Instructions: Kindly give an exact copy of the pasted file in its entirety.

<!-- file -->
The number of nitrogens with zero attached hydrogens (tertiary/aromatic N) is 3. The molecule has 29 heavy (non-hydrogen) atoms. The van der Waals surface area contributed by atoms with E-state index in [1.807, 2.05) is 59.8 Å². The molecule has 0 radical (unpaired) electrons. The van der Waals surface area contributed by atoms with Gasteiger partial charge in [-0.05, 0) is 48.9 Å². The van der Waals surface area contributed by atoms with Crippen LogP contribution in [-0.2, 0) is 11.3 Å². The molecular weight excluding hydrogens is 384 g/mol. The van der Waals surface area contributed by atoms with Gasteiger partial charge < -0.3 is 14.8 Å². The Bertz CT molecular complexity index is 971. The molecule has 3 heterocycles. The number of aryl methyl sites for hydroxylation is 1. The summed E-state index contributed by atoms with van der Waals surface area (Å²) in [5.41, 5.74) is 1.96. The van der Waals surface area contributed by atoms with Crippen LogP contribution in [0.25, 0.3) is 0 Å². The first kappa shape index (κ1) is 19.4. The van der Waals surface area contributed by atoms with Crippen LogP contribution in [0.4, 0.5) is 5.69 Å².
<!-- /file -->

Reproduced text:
The number of nitrogens with zero attached hydrogens (tertiary/aromatic N) is 3. The molecule has 29 heavy (non-hydrogen) atoms. The van der Waals surface area contributed by atoms with E-state index in [1.807, 2.05) is 59.8 Å². The molecule has 0 radical (unpaired) electrons. The van der Waals surface area contributed by atoms with Gasteiger partial charge in [-0.05, 0) is 48.9 Å². The van der Waals surface area contributed by atoms with Crippen LogP contribution in [-0.2, 0) is 11.3 Å². The molecular weight excluding hydrogens is 384 g/mol. The van der Waals surface area contributed by atoms with Gasteiger partial charge < -0.3 is 14.8 Å². The Bertz CT molecular complexity index is 971. The molecule has 3 heterocycles. The number of aryl methyl sites for hydroxylation is 1. The summed E-state index contributed by atoms with van der Waals surface area (Å²) in [5.41, 5.74) is 1.96. The van der Waals surface area contributed by atoms with Crippen LogP contribution in [0.25, 0.3) is 0 Å². The first kappa shape index (κ1) is 19.4. The van der Waals surface area contributed by atoms with Crippen LogP contribution in [0.4, 0.5) is 5.69 Å².